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Diabetes Hospitalization Rates Falling in US, CDC Says
Posted: Tuesday, June 28, 2005
Americans with diabetes are less likely to need hospitalization for serious complications such as kidney failure than they were a decade ago, according to new research from the U.S. Centers for Disease Control and Prevention.
"We now have many good treatments and interventions for diabetes. The question is, are we delivering them where they will make a difference?" Dr. Michael Engelgau, associate director for prevention policy at the CDC's division of diabetes translation.
The CDC hospitalization study looked at the incidence of complications including uncontrolled diabetes that would lead to an emergency room visit, kidney failure and surgery for limb amputation.
The number of U.S. diabetes-related hospitalizations actually rose slightly over the 8-year period, but that was against a backdrop of a dramatic increase in the incidence of diabetes. The cost of the hospitalizations more than doubled over the same period to $9.5 billion, the study found.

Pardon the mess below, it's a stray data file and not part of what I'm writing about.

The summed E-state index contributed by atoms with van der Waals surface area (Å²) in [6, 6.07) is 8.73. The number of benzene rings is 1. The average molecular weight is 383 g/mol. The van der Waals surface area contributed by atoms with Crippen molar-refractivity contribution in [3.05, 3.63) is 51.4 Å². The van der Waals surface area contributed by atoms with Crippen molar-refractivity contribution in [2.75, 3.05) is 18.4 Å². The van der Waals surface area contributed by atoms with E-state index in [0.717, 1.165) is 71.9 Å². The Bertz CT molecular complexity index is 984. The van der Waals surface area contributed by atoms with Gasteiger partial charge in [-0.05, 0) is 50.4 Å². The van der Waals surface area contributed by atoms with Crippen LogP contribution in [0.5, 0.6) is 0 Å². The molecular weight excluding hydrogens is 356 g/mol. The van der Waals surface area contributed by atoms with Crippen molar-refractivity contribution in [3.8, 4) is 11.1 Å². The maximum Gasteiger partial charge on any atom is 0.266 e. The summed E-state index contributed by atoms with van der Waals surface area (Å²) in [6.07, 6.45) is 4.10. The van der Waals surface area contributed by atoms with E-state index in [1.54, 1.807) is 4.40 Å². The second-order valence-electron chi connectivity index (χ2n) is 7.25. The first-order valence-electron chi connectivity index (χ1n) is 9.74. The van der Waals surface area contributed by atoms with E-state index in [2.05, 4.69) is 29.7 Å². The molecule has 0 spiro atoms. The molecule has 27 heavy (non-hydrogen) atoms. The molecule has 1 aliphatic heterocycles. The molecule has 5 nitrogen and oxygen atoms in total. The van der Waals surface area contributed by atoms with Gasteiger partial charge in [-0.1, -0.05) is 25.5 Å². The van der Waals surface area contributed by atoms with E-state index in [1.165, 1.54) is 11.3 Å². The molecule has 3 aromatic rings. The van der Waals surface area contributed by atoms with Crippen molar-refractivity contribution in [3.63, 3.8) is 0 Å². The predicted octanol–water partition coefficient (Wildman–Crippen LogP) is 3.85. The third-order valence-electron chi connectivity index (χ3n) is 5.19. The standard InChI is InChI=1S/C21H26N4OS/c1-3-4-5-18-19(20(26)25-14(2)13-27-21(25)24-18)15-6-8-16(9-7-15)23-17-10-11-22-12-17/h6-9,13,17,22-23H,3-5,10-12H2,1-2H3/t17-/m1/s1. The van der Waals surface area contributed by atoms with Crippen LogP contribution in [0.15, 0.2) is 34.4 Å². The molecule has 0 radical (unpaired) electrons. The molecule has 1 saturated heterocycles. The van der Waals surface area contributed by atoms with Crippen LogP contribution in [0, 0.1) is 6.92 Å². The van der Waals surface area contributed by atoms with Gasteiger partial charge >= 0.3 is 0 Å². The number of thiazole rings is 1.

Today, about 8 percent of Americans suffer from diabetes, a rate that is up between 30 percent and 50 percent from 10 years ago, Engelgau said.
A separate CDC study found that the rate of kidney failure in diabetes patients peaked in 1996 and has fallen about 30 percent since then, despite the increasing prevalence of the disease in the United States.
"Persons with diabetes now are less sick than persons with diabetes 10 years ago. This is a promising trend toward a true reversal of this complication," said Nilka Rios Burrows, a CDC epidemiologist and the study's lead investigator. She said new medications to control blood sugar and hypertension are the biggest reason behind the drop in diabetes-related kidney failure.
The researchers said an exact cause for the improving complication rates is uncertain, but they said patients are more educated about the disease and doctors are more likely to diagnose it.
Engelgau said about 30 percent of diabetes cases go undiagnosed today, down from 50 percent 15 years ago. "More effort to find diabetes and get good treatment means that it is detected at an earlier stage so the patient is younger and not as sick," he said. Engelgau also said efforts by health care systems to reduce hospitalizations may also be playing a role.
Source: Diabetes In Control.com
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